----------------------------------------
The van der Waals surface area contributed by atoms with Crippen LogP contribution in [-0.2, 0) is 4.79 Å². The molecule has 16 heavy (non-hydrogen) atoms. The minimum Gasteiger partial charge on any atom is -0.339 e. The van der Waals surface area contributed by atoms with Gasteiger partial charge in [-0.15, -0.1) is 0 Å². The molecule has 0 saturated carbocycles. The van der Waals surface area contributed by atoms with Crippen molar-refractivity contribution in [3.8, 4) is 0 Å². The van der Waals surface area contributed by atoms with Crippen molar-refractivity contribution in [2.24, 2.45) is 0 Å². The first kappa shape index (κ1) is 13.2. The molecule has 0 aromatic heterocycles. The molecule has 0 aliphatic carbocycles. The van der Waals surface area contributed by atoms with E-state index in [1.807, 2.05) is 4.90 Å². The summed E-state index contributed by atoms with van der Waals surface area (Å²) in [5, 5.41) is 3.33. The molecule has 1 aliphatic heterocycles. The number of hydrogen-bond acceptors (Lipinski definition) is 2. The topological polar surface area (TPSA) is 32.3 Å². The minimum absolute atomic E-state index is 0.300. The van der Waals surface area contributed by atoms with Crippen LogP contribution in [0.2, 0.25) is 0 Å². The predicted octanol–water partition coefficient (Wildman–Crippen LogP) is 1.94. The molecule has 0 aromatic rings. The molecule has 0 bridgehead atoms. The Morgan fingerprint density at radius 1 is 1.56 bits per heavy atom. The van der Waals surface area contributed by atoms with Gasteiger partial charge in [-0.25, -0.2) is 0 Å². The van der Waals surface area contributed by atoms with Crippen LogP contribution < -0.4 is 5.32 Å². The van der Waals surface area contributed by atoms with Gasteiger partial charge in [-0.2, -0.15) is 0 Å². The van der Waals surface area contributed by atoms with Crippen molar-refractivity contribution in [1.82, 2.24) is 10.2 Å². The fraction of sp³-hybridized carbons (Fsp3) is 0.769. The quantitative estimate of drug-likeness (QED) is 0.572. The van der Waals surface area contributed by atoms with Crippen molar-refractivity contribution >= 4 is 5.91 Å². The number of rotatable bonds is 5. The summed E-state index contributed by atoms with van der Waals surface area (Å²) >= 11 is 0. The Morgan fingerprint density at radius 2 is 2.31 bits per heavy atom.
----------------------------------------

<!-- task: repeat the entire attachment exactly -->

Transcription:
The van der Waals surface area contributed by atoms with Crippen LogP contribution in [-0.2, 0) is 4.79 Å². The molecule has 16 heavy (non-hydrogen) atoms. The minimum Gasteiger partial charge on any atom is -0.339 e. The van der Waals surface area contributed by atoms with Gasteiger partial charge in [-0.15, -0.1) is 0 Å². The molecule has 0 saturated carbocycles. The van der Waals surface area contributed by atoms with Crippen molar-refractivity contribution in [3.8, 4) is 0 Å². The van der Waals surface area contributed by atoms with Crippen molar-refractivity contribution in [2.24, 2.45) is 0 Å². The first kappa shape index (κ1) is 13.2. The molecule has 0 aromatic heterocycles. The molecule has 0 aliphatic carbocycles. The van der Waals surface area contributed by atoms with E-state index in [1.807, 2.05) is 4.90 Å². The summed E-state index contributed by atoms with van der Waals surface area (Å²) in [5, 5.41) is 3.33. The molecule has 1 aliphatic heterocycles. The number of hydrogen-bond acceptors (Lipinski definition) is 2. The topological polar surface area (TPSA) is 32.3 Å². The minimum absolute atomic E-state index is 0.300. The van der Waals surface area contributed by atoms with Crippen LogP contribution in [0.2, 0.25) is 0 Å². The predicted octanol–water partition coefficient (Wildman–Crippen LogP) is 1.94. The molecule has 0 aromatic rings. The molecule has 0 bridgehead atoms. The Morgan fingerprint density at radius 1 is 1.56 bits per heavy atom. The van der Waals surface area contributed by atoms with Gasteiger partial charge in [-0.25, -0.2) is 0 Å². The van der Waals surface area contributed by atoms with Crippen LogP contribution < -0.4 is 5.32 Å². The van der Waals surface area contributed by atoms with Gasteiger partial charge in [-0.2, -0.15) is 0 Å². The van der Waals surface area contributed by atoms with Crippen molar-refractivity contribution in [1.82, 2.24) is 10.2 Å². The fraction of sp³-hybridized carbons (Fsp3) is 0.769. The quantitative estimate of drug-likeness (QED) is 0.572. The van der Waals surface area contributed by atoms with Crippen molar-refractivity contribution >= 4 is 5.91 Å². The number of rotatable bonds is 5. The summed E-state index contributed by atoms with van der Waals surface area (Å²) >= 11 is 0. The Morgan fingerprint density at radius 2 is 2.31 bits per heavy atom.